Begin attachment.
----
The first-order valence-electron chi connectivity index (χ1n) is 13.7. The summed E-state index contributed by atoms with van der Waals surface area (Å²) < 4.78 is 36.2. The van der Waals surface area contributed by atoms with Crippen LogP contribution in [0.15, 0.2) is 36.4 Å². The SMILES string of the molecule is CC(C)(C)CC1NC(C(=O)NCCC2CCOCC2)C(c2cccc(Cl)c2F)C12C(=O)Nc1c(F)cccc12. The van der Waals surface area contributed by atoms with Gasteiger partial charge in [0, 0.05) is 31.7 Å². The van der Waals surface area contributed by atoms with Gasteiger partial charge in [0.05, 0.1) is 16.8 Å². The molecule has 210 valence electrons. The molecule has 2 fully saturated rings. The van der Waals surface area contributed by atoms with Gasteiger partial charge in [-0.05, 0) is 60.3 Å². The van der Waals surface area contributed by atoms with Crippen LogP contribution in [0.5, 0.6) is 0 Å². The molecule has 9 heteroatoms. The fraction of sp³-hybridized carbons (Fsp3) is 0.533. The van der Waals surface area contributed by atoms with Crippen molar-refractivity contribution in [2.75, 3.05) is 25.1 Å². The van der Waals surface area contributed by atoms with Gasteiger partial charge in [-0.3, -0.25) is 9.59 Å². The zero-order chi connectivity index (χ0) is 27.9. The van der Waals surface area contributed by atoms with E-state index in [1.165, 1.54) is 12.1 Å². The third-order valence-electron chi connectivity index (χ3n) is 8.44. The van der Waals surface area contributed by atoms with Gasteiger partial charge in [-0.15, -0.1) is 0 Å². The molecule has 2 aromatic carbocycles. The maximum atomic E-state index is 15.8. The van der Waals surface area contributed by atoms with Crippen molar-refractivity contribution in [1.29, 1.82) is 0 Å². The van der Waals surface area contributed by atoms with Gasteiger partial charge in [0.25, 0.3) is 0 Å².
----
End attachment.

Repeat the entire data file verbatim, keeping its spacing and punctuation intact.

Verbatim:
The first-order valence-electron chi connectivity index (χ1n) is 13.7. The summed E-state index contributed by atoms with van der Waals surface area (Å²) < 4.78 is 36.2. The van der Waals surface area contributed by atoms with Crippen LogP contribution in [0.15, 0.2) is 36.4 Å². The SMILES string of the molecule is CC(C)(C)CC1NC(C(=O)NCCC2CCOCC2)C(c2cccc(Cl)c2F)C12C(=O)Nc1c(F)cccc12. The van der Waals surface area contributed by atoms with Gasteiger partial charge in [0, 0.05) is 31.7 Å². The van der Waals surface area contributed by atoms with Gasteiger partial charge in [0.05, 0.1) is 16.8 Å². The molecule has 210 valence electrons. The molecule has 2 fully saturated rings. The van der Waals surface area contributed by atoms with Gasteiger partial charge in [-0.05, 0) is 60.3 Å². The van der Waals surface area contributed by atoms with Crippen LogP contribution in [0.5, 0.6) is 0 Å². The molecule has 9 heteroatoms. The fraction of sp³-hybridized carbons (Fsp3) is 0.533. The van der Waals surface area contributed by atoms with Crippen molar-refractivity contribution in [2.75, 3.05) is 25.1 Å². The van der Waals surface area contributed by atoms with Gasteiger partial charge in [-0.3, -0.25) is 9.59 Å². The zero-order chi connectivity index (χ0) is 27.9. The van der Waals surface area contributed by atoms with E-state index in [1.165, 1.54) is 12.1 Å². The third-order valence-electron chi connectivity index (χ3n) is 8.44. The van der Waals surface area contributed by atoms with Gasteiger partial charge in [-0.15, -0.1) is 0 Å². The molecule has 2 aromatic carbocycles. The maximum atomic E-state index is 15.8. The van der Waals surface area contributed by atoms with Crippen molar-refractivity contribution in [1.29, 1.82) is 0 Å². The van der Waals surface area contributed by atoms with Gasteiger partial charge in [0.25, 0.3) is 0 Å².